Daniel Wohl - Microfluctuations in Plainchant

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Screen Shot 2016-01-30 at 6.34.29 PM.png

Daniel Wohl - Microfluctuations in Plainchant


Geoffrey Deibel, soprano saxophone (tracks 1, 3, 6, 7) & alto saxophone (tracks 2, 4, 5)
Jeffrey Loeffert, soprano saxophone (tracks 4-6) & alto saxophone (tracks 1-3, 7)
Kimberly Goddard Loeffert, baritone saxophone (tracks 1-5, 7) & alto saxophone (track 6)
Jonathan Nichol, tenor saxophone (all tracks)

Michael Kirkendoll, piano (track 6)

Produced & engineered by Sergei Kvitko
Produced by h2 quartet
Recorded at the Seretean Center for the Performing Arts, Oklahoma State University, June 9-11, 2014

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Paris-born and Brooklyn-based composer Daniel Wohl draws on his background in electronic music to create pieces that “blur the line between electronic and acoustic instrumentation and seemingly melt both elements into a greater organic whole” (WNYC). He has worked with chamber ensembles and orchestras including the American Symphony Orchestra, Albany Symphony Orchestra, Bang on a Can All-Stars, Indianapolis Symphony, the Calder Quartet, eighth blackbird, New York Youth Symphony, Sō Percussion and has collaborated with artists such as Laurel Halo, Julia Holter, and Son Lux. In 2013 he recorded his critically acclaimed debut album, “Corps Exquis,” for New Amsterdam Records. The multimedia, chamber, and electronics project created in conjunction with the new music ensemble Transit and a collective of New York-based video artists. His music has been called “boldly surreal” (New York Times), “provocative and surprising” (NPR), “beautiful…original” (Pitchfork), and has been presented at venues such as Carnegie Hall, Webster Hall, DIA Beacon, Mass MoCA, the Chelsea Art Museum, and the Warhol Museum.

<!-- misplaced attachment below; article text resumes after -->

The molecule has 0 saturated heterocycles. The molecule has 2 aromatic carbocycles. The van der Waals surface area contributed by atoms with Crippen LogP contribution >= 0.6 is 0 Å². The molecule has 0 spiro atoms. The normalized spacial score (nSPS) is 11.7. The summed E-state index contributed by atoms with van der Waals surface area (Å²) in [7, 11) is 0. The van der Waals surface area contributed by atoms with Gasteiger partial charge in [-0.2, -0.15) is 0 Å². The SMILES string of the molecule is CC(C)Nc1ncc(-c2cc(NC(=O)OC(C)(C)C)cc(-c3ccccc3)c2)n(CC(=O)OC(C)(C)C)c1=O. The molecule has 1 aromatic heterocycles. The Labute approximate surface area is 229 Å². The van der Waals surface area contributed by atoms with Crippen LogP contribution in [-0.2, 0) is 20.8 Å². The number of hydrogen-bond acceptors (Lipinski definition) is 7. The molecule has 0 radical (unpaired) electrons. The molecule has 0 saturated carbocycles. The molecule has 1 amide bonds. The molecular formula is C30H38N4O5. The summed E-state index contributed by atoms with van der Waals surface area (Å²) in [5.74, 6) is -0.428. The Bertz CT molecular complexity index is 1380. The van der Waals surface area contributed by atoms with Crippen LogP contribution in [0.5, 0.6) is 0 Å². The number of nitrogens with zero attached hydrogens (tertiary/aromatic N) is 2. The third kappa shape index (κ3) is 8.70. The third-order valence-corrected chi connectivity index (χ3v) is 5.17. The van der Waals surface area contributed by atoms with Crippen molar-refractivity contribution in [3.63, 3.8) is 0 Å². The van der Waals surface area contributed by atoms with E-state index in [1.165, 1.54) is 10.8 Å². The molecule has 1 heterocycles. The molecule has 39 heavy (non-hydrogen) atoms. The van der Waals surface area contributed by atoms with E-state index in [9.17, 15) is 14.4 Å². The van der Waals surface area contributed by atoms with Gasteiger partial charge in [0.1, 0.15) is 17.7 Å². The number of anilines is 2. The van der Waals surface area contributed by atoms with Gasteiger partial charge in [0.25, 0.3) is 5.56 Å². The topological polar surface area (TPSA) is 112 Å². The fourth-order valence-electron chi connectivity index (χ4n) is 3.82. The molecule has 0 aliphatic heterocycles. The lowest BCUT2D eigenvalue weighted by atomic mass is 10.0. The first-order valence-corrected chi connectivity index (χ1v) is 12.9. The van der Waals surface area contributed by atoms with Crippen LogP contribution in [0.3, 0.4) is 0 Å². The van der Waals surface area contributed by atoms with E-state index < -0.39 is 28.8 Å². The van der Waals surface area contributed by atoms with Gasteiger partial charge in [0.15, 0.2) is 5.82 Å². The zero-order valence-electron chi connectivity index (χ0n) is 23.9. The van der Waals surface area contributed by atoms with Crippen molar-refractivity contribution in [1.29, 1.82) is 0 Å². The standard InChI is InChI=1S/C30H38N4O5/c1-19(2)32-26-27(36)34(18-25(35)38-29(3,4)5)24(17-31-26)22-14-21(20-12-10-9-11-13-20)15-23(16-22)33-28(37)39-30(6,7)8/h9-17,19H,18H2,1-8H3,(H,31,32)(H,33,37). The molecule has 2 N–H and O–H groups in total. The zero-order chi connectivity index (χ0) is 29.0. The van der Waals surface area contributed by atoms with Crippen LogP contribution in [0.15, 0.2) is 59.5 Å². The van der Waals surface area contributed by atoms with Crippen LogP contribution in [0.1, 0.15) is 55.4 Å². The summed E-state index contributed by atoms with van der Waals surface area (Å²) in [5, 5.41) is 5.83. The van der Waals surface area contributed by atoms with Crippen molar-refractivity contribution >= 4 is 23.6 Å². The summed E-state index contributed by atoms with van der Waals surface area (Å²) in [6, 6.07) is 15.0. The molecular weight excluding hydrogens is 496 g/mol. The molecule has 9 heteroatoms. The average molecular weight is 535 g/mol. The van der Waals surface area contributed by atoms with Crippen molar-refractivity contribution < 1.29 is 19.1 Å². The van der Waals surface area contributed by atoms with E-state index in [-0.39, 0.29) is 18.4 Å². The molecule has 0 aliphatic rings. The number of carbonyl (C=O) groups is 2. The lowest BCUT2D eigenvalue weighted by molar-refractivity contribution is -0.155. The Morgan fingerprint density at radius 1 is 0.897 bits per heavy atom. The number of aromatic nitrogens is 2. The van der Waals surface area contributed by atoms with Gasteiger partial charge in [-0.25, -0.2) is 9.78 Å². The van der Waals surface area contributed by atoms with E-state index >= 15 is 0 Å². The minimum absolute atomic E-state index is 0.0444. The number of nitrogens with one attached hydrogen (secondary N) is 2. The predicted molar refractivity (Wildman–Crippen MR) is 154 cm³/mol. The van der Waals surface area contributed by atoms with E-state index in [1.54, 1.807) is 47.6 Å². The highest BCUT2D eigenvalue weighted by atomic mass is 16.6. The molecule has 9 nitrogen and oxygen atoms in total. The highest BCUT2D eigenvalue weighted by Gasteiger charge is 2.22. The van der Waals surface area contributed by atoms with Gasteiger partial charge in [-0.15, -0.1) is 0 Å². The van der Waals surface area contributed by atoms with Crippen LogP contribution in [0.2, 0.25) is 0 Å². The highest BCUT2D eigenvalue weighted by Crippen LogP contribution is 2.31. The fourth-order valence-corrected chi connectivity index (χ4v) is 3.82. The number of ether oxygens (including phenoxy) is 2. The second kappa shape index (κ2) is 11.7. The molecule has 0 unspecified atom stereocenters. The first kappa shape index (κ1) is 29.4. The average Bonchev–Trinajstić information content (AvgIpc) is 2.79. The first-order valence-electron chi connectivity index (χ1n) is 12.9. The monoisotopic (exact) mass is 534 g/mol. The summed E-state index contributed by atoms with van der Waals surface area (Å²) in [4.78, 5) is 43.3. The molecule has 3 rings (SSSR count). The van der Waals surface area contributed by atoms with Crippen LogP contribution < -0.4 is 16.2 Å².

“In Microfluctuations in Plainchant, I used a simple equalizer to draw out high frequencies from a prerecording of the piece. The resulting tiny fluctuations in the texture created an erratic melodic line that I then used to compliment the live saxophone quartet. As I was working with this material, it seemed to me that the slow chorale in the opening played in tandem with the electronic component evoked a type of futuristic form of plainchant.”
- Daniel Wohl